Cooper: Douglas County's first legislator

Special

This ad in a newspaper from the nineteenth century shows F.M. Duncan was the headmaster of the high school at Chapel Hill.

Francis Marion Duncan was born in Powder Springs in 1839 or 1840 depending on the resource consulted, and was the son of William Watts Duncan (1800-1847) and Mary Polly (Barnwell) Duncan. F.M. Duncan grew up to serve in the Confederate army, and afterward he finished up his education at Bowden College, graduating in 1870.

In 1871, he came to Douglas County to open and serve as headmaster of a new school in the Chapel Hill area called Chapel Hill High School. Yes! Even as far back as 1871 Douglas County had a high school by that name.

In those earliest days of Douglas County, political participation was the norm. The Democratic Party here in the county in the early 1870s was composed of a majority of white men who were former Confederates. Professor Duncan took part, as well.

In September 1872, the Douglas County Democrats had a meeting regarding the county's representation in the Georgia House because when Douglas County was created in 1870, the county had no representative and would not have one until 1873. This issue of no representative had to do with timing. Douglas County existed as of October 17, 1870. A new census was taken in 1870, but the results would not publish until 1871 or later, and then the issue met the very slow wheels of action with the Georgia Legislature. They needed the new population figures to realign the number of representatives each county was allowed.

At the meeting in September 1872, Professor Duncan made a speech upon the political issues of the day, and the group announced they were in favor of electing some suitable citizen of the county to be the direct representative of the people. Professor Duncan was nominated, eventually elected, and became Douglas County's first representative in the Georgia House.

In those days most members of the General Assembly who did not live in Atlanta would take up residence at the Kimball House hotel. One newspaper referred to the hotel as the "resort of the legislative members" and stated it was where "they did their log rolling work." I would venture to say many deals were made under the roof of the Kimball House hotel.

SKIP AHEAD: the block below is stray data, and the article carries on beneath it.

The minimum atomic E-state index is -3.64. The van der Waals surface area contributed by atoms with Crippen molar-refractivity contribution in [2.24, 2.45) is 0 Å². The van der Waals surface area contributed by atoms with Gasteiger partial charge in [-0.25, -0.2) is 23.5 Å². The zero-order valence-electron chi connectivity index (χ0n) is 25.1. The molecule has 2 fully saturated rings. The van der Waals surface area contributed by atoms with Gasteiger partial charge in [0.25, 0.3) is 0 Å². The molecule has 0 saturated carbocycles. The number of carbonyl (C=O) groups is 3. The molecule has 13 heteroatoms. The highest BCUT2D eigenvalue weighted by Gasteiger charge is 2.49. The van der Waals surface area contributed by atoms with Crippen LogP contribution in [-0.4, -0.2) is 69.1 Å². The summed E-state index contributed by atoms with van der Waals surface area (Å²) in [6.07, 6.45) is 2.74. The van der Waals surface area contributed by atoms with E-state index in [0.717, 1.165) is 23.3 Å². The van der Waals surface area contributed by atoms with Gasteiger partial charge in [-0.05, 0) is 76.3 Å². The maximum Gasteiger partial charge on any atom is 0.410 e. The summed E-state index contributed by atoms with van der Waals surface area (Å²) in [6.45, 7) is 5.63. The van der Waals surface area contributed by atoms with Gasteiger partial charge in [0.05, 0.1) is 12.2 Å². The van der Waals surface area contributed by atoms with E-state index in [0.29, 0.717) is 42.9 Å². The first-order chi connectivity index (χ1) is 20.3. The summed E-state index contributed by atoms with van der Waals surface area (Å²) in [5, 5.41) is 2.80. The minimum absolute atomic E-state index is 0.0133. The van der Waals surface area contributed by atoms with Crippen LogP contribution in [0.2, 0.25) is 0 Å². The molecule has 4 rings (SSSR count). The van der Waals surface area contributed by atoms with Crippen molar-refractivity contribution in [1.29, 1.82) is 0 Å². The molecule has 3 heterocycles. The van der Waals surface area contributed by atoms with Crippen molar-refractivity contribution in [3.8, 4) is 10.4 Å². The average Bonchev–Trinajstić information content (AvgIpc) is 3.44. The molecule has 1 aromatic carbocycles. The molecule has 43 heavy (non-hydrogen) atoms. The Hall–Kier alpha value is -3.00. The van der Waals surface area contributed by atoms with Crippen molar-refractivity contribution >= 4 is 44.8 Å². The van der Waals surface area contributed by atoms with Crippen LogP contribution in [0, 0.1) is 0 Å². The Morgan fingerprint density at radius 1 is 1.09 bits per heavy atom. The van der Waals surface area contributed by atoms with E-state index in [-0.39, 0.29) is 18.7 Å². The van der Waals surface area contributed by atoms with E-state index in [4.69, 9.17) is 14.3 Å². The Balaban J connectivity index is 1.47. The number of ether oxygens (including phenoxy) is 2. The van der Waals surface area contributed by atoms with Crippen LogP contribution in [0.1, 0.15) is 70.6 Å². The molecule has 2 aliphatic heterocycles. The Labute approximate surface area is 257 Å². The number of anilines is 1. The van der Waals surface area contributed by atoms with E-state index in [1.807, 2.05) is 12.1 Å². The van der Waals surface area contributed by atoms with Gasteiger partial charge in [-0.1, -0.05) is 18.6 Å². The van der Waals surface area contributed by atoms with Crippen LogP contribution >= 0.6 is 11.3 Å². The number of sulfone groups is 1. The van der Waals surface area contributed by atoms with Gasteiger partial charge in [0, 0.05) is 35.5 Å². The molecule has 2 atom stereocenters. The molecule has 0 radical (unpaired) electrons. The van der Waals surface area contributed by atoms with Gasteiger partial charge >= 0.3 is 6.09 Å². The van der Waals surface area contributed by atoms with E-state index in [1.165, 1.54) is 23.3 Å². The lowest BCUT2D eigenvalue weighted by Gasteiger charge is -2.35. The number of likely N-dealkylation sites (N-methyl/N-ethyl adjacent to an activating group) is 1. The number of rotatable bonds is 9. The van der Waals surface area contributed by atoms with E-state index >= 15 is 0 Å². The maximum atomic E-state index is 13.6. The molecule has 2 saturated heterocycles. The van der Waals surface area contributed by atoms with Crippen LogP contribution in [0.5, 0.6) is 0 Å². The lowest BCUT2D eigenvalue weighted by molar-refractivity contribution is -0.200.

When Representative Duncan reported to the floor of the Georgia House of Representatives, he did not go to the Georgia Capitol building we have today because it would not be built until 1889. Representative Duncan and all the other members of the General Assembly met at the Kimball Opera House, at the corner of Marietta and Forsyth Streets, a building they used from 1869 until 1889.

I've reviewed Representative Duncan's legislative record while he served in the Georgia House, and didn't really find anything "that" remarkable -- just basic issues for a brand new county getting up to speed. In mid-January, 1875 Representative Duncan read his first bill on the floor of the House. It involved making the tax collector of Douglas County ex-officio county treasurer. A few days later Representative Duncan offered a resolution instructing the state librarian to provide the necessary reports and books that lawmakers in the newest counties like Douglas would need in order to do their jobs properly. Other legislation introduced by Duncan during his time in the House included a bill to incorporate the town of Douglasville, to create a Board of Commissioners for Douglas County, and to change the meeting times for the superior court.